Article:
Fashionista contributor Long Nguyen is the co-founder/style director of Flaunt.
“Everything you just saw was the direction we are taking for spring,” Gordon Richardson, the creative and design director for Topman, told me immediately after the finale of Wednesday's show, inside the glass dome of the Royal Opera House near Covent Garden. It was dominated by knitwear and '70s floral shirts, tucked into high-waisted boxing shorts with contrast stitching hiking boots.
Taking inspiration from youths in Brighton--a town on the southern coast of England known for its pop music venues, vintage record stores and clothing shops--the collection mixed techno fabrics. Consider a shiny charcoal single-breasted suit with a cotton floral shirt from the hippie era, or a dark cotton suit with slim trousers and the au courant cotton military print shirt. One of the most appealing looks from the show, from a customer's point of view, was the shiny light purple trench. It was shown with matching trousers in a deep purple cotton. I also liked the black cotton shirt printed with large red psychedelic flowers and paired with black cotton belted flared shorts.
Although many of the knit pieces, like the red cotton sweater featuring the fox motif, will undoubtedly be bestsellers, I'm not certain about the ivory high-waisted boxer shorts with a tan leather belt and burgundy/mustard polo. It may be a hard sell beyond the limited range of fashion devotees. I’m sure a more commercial mutation will be found among the racks at the Broadway store.
Asked whether what’s in the show will be sold at Topman stores come spring time, Mr. Richardson insisted that everything shown will be ordered and sold. "Topman Design is available online at topman.com, the New York and London Oxford Circus flagships stores as well as select La Foret department store in Tokyo and Shine in Hong Kong.”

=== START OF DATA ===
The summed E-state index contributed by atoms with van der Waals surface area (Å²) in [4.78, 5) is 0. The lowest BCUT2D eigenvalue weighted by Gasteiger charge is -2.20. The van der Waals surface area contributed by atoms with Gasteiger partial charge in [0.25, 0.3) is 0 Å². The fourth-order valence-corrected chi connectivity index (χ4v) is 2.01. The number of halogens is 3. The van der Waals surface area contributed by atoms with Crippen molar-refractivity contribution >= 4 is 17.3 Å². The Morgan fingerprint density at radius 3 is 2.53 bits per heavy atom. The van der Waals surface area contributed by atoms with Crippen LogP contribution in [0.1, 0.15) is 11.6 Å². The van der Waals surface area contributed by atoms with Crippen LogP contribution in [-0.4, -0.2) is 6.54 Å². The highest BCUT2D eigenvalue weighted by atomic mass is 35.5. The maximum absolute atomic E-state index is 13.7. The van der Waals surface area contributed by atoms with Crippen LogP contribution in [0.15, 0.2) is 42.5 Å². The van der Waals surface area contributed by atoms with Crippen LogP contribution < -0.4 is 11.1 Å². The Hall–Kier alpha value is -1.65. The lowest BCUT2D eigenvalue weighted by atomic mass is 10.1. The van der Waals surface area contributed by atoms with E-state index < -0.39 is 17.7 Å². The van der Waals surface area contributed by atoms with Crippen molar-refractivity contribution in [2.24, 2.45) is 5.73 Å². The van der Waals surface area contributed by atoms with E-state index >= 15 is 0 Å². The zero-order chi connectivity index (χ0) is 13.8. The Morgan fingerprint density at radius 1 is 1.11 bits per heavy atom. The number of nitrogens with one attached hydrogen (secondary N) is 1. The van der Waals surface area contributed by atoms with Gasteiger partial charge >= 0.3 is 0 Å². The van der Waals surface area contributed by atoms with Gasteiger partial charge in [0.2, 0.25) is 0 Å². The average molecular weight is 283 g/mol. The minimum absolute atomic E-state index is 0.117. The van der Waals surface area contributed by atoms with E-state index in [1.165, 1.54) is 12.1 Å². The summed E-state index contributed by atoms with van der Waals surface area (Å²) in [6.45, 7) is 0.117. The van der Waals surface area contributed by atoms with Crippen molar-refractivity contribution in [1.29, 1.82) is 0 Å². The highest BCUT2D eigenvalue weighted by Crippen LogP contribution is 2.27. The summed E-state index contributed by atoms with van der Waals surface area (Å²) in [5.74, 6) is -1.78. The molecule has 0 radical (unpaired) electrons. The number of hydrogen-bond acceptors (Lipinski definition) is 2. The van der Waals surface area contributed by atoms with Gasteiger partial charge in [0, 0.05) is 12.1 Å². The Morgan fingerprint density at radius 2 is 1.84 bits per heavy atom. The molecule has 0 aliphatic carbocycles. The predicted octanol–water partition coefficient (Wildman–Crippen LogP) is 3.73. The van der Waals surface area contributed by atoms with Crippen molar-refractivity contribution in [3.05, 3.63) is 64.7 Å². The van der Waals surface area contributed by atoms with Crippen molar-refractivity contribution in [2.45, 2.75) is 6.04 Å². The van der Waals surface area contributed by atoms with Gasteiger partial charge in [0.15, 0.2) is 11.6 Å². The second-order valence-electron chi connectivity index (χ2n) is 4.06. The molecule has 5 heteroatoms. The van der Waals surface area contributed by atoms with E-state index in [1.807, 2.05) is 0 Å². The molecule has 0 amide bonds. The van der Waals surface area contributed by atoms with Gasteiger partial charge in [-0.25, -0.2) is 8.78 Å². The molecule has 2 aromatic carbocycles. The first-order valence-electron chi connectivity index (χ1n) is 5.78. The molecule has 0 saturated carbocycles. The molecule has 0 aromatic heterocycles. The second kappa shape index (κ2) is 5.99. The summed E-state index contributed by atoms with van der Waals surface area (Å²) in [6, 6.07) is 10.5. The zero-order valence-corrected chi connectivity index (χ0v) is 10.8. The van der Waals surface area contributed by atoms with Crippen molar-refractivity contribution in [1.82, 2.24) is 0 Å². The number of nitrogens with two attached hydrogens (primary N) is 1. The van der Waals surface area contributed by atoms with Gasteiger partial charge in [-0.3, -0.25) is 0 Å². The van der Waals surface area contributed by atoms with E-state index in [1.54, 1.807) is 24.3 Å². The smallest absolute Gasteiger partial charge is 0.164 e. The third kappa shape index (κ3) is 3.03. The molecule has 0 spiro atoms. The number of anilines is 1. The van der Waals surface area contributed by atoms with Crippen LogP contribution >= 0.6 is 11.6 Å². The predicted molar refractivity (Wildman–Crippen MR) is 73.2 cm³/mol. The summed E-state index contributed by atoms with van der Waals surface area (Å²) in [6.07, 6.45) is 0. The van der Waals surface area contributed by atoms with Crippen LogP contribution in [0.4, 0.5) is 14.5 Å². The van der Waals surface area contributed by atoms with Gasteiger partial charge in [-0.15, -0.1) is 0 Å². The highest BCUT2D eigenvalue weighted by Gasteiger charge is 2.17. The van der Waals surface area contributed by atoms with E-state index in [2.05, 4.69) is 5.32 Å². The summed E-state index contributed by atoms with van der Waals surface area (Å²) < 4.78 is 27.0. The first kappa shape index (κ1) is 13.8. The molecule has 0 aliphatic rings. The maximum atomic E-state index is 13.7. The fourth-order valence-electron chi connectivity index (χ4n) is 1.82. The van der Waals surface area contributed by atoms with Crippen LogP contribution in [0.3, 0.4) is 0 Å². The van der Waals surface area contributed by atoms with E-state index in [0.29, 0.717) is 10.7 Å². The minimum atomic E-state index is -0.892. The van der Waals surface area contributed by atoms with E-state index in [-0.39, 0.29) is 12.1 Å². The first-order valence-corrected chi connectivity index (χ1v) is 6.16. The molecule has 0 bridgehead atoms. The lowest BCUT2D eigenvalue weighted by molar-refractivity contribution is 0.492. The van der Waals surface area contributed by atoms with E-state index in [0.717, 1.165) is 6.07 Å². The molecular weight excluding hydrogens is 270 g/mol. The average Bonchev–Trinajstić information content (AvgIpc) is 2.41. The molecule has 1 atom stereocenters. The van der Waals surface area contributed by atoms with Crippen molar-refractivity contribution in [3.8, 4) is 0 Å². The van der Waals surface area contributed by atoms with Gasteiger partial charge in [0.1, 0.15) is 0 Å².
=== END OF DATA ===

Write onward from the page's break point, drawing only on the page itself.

I have always resisted the idea of any high street brand pursuing the route of staging a fashion show, which should be primarily for designers to show their new work. But as fashion has expanded far beyond the limited world of the "designer collections," it would be silly to restrict how new ideas are communicated to this wider audience. A fashion idea can also be about merchandising, and not necessarily high concepts of designs to be digested by critics. In skirting the traditional route of media presentations, Topman is communicating directly with customers. That’s not necessarily a bad thing.
As is now standard, the show was broadcast live online and in the windows of the Oxford Circus store. “We have [already] purchased seven items from the show--the sweater with the fox image, the metallic suit with slim pants, the parka jacket with pockets--and customers can purchase them online starting now,” Mr. Richardson said. In the age of instant accessibility and immediate availability, Topman has upped the ante allowing customers to purchase its affordable merchandises without delay. See Now, Buy Now may not yet be fashion’s newest lingo, but I suspect in the next season many fashion houses will follow suit.